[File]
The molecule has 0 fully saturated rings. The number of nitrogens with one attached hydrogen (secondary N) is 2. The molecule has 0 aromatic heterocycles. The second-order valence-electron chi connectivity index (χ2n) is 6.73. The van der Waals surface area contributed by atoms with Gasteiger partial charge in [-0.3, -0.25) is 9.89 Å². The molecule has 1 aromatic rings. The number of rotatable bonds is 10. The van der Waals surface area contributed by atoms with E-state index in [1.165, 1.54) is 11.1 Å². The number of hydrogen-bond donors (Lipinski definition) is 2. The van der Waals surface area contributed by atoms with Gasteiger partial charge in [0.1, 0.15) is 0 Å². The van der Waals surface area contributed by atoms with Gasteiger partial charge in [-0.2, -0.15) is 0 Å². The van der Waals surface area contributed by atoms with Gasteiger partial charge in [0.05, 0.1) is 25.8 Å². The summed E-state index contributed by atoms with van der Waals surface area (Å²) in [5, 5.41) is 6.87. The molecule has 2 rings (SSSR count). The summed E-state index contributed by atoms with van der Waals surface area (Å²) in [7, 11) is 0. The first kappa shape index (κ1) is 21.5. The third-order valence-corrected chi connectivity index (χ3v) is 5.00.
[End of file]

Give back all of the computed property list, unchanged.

The molecule has 0 fully saturated rings. The number of nitrogens with one attached hydrogen (secondary N) is 2. The molecule has 0 aromatic heterocycles. The second-order valence-electron chi connectivity index (χ2n) is 6.73. The van der Waals surface area contributed by atoms with Gasteiger partial charge in [-0.3, -0.25) is 9.89 Å². The molecule has 1 aromatic rings. The number of rotatable bonds is 10. The van der Waals surface area contributed by atoms with E-state index in [1.165, 1.54) is 11.1 Å². The number of hydrogen-bond donors (Lipinski definition) is 2. The van der Waals surface area contributed by atoms with Gasteiger partial charge in [0.1, 0.15) is 0 Å². The van der Waals surface area contributed by atoms with Gasteiger partial charge in [-0.2, -0.15) is 0 Å². The van der Waals surface area contributed by atoms with Gasteiger partial charge in [0.05, 0.1) is 25.8 Å². The summed E-state index contributed by atoms with van der Waals surface area (Å²) in [5, 5.41) is 6.87. The molecule has 2 rings (SSSR count). The summed E-state index contributed by atoms with van der Waals surface area (Å²) in [7, 11) is 0. The first kappa shape index (κ1) is 21.5. The third-order valence-corrected chi connectivity index (χ3v) is 5.00.